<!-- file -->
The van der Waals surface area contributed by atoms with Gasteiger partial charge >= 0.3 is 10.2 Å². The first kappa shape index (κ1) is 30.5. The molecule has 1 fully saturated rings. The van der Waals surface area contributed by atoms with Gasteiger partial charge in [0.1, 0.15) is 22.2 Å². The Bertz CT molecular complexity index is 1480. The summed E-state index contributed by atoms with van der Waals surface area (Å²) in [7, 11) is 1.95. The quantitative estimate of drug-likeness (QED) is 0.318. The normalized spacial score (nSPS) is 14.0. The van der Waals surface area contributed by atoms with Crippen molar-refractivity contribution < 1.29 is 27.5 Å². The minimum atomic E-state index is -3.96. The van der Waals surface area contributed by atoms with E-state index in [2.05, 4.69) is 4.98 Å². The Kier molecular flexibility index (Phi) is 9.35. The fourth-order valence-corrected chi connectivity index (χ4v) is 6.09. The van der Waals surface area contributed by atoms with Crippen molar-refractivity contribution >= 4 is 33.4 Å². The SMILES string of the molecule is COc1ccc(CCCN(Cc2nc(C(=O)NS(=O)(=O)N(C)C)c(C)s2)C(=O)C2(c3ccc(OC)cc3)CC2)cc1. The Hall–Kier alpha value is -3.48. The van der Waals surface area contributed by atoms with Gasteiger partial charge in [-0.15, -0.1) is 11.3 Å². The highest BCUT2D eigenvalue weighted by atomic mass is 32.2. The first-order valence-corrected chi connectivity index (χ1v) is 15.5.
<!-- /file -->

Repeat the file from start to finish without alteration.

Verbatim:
The van der Waals surface area contributed by atoms with Gasteiger partial charge >= 0.3 is 10.2 Å². The first kappa shape index (κ1) is 30.5. The molecule has 1 fully saturated rings. The van der Waals surface area contributed by atoms with Gasteiger partial charge in [0.1, 0.15) is 22.2 Å². The Bertz CT molecular complexity index is 1480. The summed E-state index contributed by atoms with van der Waals surface area (Å²) in [7, 11) is 1.95. The quantitative estimate of drug-likeness (QED) is 0.318. The normalized spacial score (nSPS) is 14.0. The van der Waals surface area contributed by atoms with Crippen molar-refractivity contribution < 1.29 is 27.5 Å². The minimum atomic E-state index is -3.96. The van der Waals surface area contributed by atoms with E-state index in [2.05, 4.69) is 4.98 Å². The Kier molecular flexibility index (Phi) is 9.35. The fourth-order valence-corrected chi connectivity index (χ4v) is 6.09. The van der Waals surface area contributed by atoms with Crippen molar-refractivity contribution >= 4 is 33.4 Å². The SMILES string of the molecule is COc1ccc(CCCN(Cc2nc(C(=O)NS(=O)(=O)N(C)C)c(C)s2)C(=O)C2(c3ccc(OC)cc3)CC2)cc1. The Hall–Kier alpha value is -3.48. The van der Waals surface area contributed by atoms with Gasteiger partial charge in [-0.15, -0.1) is 11.3 Å². The highest BCUT2D eigenvalue weighted by atomic mass is 32.2. The first-order valence-corrected chi connectivity index (χ1v) is 15.5.